On April 2, Jason Njoku, a famous Nigerian entrepreneur tweeted about how entrepreneurship abuses and consumes us if we let it. And this is nothing but the truth. Entrepreneurship isn't glamorous at all, and often it affects our mental health. However, in contrast to Jason's opinion, we believe there is true happiness in it if you share your pains, mistakes, worries, failures, and shortcomings with other like-minded entrepreneurs, and receive feedback and help, and grow with it.
In a bid to achieve this, we have started a podcast for entrepreneurs called "Dear Entrepreneurs".
It's Episode 8 of Dear Entrepreneurs, and we've got the amazing Ropafadzo Musvaire talking to us about her experience working for two early-stage startups (one bad startup and one good startup) immediately after finishing her first-degree program in Economics and Finance from the University of Cape Town. So if there's anyone who knows the difference between a good startup and a bad startup, it's Ropah.
Ropah spoke about the importance of planning in the growth of a startup, especially while still in the learning phase. She spoke on how it felt to walk into a startup she worked for and discover they have hired 10 new people, and then walk in the next day, only to discover they have fired all 10 people. "I left the startup because I realized they had no direction, and I wasn't growing. They lacked proper structure and planning, which made me skeptical about startups initially," Ropah says.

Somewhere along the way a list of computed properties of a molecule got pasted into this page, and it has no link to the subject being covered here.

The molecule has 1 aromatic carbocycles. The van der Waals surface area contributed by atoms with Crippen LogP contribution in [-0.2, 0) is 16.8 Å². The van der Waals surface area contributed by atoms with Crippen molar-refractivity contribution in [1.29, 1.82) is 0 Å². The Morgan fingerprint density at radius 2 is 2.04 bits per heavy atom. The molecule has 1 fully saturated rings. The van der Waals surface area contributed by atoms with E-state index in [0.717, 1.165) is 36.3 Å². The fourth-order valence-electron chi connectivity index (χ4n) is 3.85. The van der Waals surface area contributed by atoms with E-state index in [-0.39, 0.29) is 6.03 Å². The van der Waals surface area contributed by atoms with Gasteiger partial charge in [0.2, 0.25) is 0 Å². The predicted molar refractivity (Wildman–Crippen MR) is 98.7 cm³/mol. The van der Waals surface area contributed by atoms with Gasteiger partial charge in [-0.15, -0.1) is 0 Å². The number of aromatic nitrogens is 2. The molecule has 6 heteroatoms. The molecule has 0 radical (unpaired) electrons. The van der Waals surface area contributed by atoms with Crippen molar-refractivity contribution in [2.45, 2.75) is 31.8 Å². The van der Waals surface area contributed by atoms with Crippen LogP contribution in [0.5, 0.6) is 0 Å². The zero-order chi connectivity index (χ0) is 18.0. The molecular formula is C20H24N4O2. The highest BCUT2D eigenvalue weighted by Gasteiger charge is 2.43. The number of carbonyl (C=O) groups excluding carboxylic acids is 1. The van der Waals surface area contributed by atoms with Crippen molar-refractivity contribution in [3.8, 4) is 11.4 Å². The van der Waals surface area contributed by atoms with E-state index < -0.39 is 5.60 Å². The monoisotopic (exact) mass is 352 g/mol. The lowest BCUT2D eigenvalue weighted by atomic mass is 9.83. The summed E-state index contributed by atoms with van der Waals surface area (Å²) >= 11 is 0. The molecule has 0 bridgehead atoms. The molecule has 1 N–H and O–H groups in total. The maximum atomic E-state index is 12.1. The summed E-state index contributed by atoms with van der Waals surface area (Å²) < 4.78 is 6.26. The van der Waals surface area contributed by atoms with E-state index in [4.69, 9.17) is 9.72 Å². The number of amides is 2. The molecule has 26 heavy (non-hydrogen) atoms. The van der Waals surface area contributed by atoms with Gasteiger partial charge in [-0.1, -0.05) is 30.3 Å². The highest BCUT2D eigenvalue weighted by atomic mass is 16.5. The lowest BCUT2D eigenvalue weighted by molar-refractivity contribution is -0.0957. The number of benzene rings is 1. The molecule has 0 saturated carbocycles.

Okay, enough of the long talk, enjoy!
It's Episode 7 of Dear Entrepreneurs, and we've got Esther Njogu jumping on our podcast to talk about how she felt out of place keeping a 9-to-5 job in Kenya, and how she had to apply to MEST Africa thrice before getting in and flying for the first time out of Kenya, to Ghana, in pursuit for an entrepreneurial lifestyle.
Esther talked about her experiences learning to code for the first time, what she did differently in each attempt to get a MEST scholarship, and the challenges she has faced trying to leave her footprints in a male-dominated field. Okay, enough of the long talk, enjoy!
It's Episode 6 of Dear Entrepreneurs, and we've got Bekithemba Mahluli Ngulube jumping on our podcast to talk about his transition from the corporate world into entrepreneurship.
There have been questions about the importance of keeping a 9-to-5 job before getting started as an entrepreneur, and if a 9-to-5 job can enhance your performance and discipline on becoming an entrepreneur.
In response to these questions, Beki talked about his life in Corporate South Africa. From consultancy to logistics to retail. He spoke on how keeping a 9-to-5 job has and will continue to help him in his new adventure into entrepreneurship.
It's Episode 5 of Dear Entrepreneurs already! Funny how time flies when you're doing what you love. In this episode, Olamide and Chidi spoke to the amazing Yannick Amatcha, an Entrepreneur-in-Training at MEST Africa, who recently attended the MIT Innovation Bootcamp in Tokyo, Japan. Yannick spoke on his journey from MEST to MIT.